September 20, 2001, 9:23 AM — Bending under the weight of mounting legal and industry criticism, Microsoft Corp. said it will alter its Passport authentication system to interoperate with similar services from competing companies. The company also announced plans to consider handing over management of the system to a "federated" group made up of rivals and corporate partners, as well as Microsoft.
"Enabling multiple service providers to be able to interoperate, we think, is a tremendous opportunity for the industry." said Brian Arbogast, vice president of .Net services at Microsoft. The addition of interoperability to Passport will happen next year, he said.
Passport is Microsoft's single sign-on services that enable users to visit other Web sites and access password-protected services, such as instant messaging and online banking, with having to sign in at those sites. Some Web sites that currently use Passport include Starbucks.com and Microsoft's own MSN Internet sites.
Microsoft also said it will work with corporations to enable their internal authentication system to work with Passport. For instance, employees could sign on to internal Web sites such as those that manage employee benefits.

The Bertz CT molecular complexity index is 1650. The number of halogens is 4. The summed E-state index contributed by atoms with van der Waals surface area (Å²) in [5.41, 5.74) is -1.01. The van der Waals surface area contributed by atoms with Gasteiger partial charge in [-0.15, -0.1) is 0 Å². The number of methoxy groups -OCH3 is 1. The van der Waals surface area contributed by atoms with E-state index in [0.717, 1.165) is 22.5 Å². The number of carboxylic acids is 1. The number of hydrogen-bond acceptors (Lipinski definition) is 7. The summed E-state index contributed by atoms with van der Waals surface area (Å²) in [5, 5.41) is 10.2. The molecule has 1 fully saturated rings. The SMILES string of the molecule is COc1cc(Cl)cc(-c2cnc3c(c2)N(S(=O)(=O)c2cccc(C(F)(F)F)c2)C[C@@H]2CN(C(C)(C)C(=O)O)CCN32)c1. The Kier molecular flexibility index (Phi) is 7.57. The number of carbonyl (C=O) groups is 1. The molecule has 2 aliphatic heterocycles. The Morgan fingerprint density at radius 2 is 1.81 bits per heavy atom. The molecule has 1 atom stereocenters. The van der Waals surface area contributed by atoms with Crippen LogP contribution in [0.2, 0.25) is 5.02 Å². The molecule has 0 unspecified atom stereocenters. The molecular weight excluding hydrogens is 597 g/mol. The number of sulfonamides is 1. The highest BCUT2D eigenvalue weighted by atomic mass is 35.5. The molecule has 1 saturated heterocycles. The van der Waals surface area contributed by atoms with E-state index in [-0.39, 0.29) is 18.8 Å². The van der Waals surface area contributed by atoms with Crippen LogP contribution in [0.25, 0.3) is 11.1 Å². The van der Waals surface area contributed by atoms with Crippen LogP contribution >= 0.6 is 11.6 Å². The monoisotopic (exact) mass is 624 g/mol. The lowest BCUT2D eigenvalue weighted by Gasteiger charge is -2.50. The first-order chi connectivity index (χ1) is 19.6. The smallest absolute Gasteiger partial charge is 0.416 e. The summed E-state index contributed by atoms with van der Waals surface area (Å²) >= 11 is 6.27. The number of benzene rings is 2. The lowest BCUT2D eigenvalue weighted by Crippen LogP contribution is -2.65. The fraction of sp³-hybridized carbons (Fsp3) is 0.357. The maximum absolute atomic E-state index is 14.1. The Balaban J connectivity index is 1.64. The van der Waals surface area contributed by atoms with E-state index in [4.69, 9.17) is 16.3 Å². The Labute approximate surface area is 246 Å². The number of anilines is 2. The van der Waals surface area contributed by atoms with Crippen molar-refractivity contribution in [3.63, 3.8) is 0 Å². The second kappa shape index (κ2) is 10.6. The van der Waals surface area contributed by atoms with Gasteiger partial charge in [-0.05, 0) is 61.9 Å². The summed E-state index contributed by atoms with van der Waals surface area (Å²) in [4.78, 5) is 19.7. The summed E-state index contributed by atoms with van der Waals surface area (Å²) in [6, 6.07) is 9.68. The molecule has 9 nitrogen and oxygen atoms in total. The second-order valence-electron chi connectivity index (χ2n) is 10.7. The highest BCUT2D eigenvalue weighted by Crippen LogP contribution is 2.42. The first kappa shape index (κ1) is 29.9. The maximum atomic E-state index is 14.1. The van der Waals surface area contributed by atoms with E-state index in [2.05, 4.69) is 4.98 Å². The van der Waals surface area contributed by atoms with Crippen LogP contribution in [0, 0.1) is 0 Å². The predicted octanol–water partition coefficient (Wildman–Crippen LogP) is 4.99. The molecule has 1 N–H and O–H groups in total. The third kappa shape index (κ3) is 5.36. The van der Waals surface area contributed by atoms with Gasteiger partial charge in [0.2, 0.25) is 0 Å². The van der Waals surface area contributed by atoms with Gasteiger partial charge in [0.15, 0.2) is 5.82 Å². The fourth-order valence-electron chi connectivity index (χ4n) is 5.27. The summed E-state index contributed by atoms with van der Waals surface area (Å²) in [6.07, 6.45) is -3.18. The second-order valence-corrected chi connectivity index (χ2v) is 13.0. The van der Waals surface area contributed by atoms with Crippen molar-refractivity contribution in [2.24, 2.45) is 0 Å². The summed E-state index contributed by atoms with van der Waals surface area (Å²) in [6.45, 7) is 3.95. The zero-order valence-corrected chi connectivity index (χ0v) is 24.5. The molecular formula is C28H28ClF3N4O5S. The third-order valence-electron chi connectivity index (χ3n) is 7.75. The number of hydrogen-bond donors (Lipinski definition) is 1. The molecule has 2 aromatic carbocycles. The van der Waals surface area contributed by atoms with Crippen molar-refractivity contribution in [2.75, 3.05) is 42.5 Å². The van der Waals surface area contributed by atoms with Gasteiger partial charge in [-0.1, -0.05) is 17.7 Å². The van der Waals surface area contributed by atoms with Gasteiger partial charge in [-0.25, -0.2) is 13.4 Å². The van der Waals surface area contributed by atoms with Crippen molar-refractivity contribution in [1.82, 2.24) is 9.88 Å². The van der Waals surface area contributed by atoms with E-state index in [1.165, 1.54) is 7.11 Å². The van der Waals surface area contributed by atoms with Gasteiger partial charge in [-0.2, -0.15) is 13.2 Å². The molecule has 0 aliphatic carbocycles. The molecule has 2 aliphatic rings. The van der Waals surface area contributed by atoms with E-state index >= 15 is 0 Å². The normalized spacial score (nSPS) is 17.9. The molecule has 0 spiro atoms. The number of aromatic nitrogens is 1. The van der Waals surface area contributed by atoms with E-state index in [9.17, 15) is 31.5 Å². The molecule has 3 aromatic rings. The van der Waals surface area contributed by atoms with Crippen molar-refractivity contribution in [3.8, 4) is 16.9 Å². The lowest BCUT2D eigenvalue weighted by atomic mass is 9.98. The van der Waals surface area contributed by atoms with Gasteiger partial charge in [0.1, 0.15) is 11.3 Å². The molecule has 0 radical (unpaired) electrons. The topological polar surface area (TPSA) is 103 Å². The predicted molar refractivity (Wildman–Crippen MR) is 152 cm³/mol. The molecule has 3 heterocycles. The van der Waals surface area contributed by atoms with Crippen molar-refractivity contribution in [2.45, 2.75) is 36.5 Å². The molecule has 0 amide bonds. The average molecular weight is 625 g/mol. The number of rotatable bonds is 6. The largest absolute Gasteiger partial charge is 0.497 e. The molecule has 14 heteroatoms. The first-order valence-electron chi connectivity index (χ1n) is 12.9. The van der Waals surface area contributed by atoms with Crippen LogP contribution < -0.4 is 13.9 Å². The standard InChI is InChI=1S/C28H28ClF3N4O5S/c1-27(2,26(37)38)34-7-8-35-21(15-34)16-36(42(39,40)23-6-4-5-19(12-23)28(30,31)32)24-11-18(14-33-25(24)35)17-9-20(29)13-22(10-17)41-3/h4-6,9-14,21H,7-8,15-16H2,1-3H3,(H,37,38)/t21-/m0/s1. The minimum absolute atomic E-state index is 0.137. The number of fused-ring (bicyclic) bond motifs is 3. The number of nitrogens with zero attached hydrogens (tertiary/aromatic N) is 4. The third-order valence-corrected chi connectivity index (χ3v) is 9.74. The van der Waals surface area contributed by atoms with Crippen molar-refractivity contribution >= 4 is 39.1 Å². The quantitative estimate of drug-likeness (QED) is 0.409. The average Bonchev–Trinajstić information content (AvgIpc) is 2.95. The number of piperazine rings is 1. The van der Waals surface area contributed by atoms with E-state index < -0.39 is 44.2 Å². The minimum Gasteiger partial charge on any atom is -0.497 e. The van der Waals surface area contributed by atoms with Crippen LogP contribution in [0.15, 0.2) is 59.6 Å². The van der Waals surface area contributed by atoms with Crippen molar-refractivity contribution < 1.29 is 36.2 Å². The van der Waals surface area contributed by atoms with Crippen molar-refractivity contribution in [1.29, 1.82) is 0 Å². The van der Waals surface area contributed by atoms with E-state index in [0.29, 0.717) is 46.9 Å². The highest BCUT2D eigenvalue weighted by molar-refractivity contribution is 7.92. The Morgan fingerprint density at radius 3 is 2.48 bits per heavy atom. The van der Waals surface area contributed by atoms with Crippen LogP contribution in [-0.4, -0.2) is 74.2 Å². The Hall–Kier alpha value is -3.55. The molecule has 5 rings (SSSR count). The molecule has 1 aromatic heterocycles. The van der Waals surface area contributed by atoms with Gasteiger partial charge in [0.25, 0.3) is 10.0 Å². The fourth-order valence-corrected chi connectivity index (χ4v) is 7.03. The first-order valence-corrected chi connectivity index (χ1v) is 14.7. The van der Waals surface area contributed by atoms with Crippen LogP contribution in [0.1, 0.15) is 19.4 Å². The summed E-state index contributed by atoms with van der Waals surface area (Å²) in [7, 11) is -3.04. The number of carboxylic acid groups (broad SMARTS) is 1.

"It's a way for enterprises to authenticate their users and then have those users trusted beyond the scope of just their business," Arbogast said. "We never thought of outsourcing Passport, previously, but there is tremendous market opportunity."
To allow the single sign-on service to work with competing services from rivals such as AOL Time Warner Inc. and proprietary systems used by corporations, Microsoft confirmed it will include support for a technology called Kerberos in Passport. Kerberos is an open standard for securing digital transactions developed by researchers at Massachusetts Institute of Technology. Adding Kerberos support to Passport would allow it to interoperate with any other authentication service that also uses Kerberos.
But will any of Microsoft's competitors sign on to the idea? Microsoft says yes, noting that Kerberos is an open standard. "This gives us a model where we can interoperate without anyone doing a complete overhaul of their system," Arbogast said.
This interoperability will first be tested when Microsoft releases its Windows .Net Server, due out in early 2002, he said. Kerberos support will be built into the version of Active Directory within the server software, a service that allows users of Microsoft's database software to store identities of business partners and customers. This will allow those users signed on via Active Directory to visit Passport-protected Web sites.